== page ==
We take a look at the ten highest-rated meditation articles from the social news site, Digg.com, where users submit and vote on articles.
These days the fastest-growing and most exciting parts of the web are based on user-generated content — a phenomenon known as Web 2.0. Rather than just consuming other people’s online offerings we’re now sharing photographs on Flickr, voting for videos on YouTube, and leaving comments on innumerable blogs (including this one).
One of the most prominent Web 2.0 sites is Digg, where users submit, vote, and comment on news stories and articles. Some of the articles offered up in this raucous marketplace of opinions are true gems, while others are of dubious value. But that’s voters for you.
From time to time users of Digg have highlighted stories that feature meditation, so we’ve combed through past stories and found those that were most highly rated. We don’t necessarily think Diggers are necessarily the final arbiters of what makes a good article on meditation, but here, in reverse order, are the ten most popular stories.
Digg’s blurb: “Ex-monk B. Alan Wallace explains what Buddhism can teach Western scientists, why reincarnation should be taken seriously and what it’s like to study meditation with the Dalai Lama.”
Our take: Alan Wallace is one of the most important western Buddhist teachers and authors, and has a particular interest in the relationship between science and spirituality. This in-depth Salon article is well worth a read.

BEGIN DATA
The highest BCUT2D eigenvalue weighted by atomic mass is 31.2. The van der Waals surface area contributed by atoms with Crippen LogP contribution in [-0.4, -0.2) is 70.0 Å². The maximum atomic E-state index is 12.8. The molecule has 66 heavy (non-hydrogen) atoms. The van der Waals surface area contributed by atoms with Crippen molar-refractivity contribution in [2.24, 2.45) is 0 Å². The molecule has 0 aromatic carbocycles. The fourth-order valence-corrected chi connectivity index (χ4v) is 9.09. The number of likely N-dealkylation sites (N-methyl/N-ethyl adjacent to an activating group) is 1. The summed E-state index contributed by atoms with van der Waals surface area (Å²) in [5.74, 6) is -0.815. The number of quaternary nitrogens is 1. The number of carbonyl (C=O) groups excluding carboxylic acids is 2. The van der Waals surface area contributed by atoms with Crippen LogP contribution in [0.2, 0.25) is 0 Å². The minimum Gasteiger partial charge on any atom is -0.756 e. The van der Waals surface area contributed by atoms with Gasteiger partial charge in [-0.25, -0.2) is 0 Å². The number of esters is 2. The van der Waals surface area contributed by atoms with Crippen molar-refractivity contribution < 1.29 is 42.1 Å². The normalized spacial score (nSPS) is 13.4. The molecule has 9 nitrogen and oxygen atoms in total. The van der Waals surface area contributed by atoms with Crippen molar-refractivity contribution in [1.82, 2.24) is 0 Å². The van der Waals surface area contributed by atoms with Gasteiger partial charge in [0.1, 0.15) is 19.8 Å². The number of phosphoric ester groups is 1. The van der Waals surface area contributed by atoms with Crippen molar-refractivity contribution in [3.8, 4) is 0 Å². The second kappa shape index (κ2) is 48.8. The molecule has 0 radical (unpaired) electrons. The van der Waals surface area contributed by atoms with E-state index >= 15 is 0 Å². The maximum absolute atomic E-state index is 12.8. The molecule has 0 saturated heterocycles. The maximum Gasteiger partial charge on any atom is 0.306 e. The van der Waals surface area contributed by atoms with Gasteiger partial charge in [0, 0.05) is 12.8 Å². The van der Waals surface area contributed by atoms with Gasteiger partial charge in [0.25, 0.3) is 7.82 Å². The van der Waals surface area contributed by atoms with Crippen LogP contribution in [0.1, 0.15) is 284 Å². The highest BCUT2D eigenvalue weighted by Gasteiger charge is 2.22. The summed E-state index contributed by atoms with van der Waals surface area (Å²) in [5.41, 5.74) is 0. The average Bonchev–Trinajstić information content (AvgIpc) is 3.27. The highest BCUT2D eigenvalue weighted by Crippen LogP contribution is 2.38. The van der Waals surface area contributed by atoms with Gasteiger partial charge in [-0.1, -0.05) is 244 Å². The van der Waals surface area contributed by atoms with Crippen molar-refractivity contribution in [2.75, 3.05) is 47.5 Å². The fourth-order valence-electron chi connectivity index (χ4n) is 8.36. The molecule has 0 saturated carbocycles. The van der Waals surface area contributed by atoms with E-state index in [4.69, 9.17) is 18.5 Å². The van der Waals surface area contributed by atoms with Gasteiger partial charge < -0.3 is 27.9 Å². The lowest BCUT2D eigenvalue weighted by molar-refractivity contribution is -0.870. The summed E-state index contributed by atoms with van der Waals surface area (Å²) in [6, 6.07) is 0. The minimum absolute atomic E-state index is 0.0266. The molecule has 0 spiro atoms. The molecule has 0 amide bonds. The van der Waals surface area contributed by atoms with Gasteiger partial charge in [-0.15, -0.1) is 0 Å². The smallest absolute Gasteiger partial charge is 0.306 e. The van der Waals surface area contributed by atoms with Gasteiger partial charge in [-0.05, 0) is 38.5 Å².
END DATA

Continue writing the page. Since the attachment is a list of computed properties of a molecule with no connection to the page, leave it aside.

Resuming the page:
Digg’s blurb: Meditation is often credited with helping people feel more focused and energetic, but are the benefits measurable? When researchers tested the alertness of volunteers, they found that the practice proved more effective than naps, exercise or caffeine.
Our take: This New York Times article is a brief, but interesting account of research done by Prashant Kaul of the University of Kentucky.
Digg’s blurb: The most prominent colour concept in Buddhism is that of the rainbow body, which is the highest level of meditative achievement wherein the body is transformed into pure light. The rainbow body is the highest achievement other than Nirvana, which is the essential end-goal for Buddhists.
Our take: If you’re into color symbolism you’ll enjoy this well-informed survey of the ritual and mythic associations of six main colors.
Digg’s blurb: In a modern world that values activity, achievements and results, it is perhaps surprising that more people are turning to meditation. For all the activity of modern society, many still feel a fundamental need for silence, inner peace, and a moment of reflection. Meditation can reduce stress and help us relax; but, it can also give us a lot more.
Our take: This blog article by a disciple of the recently-deceased Sri Chinmoy offers a competent overview of the benefits of meditation. There are no surprises for experienced meditators, but this is a good place for a beginner to get a sense of what meditation can offer.
Digg’s blurb: “A school of Mahayana Buddhism that asserts that enlightenment can be attained through meditation and self-contemplation.”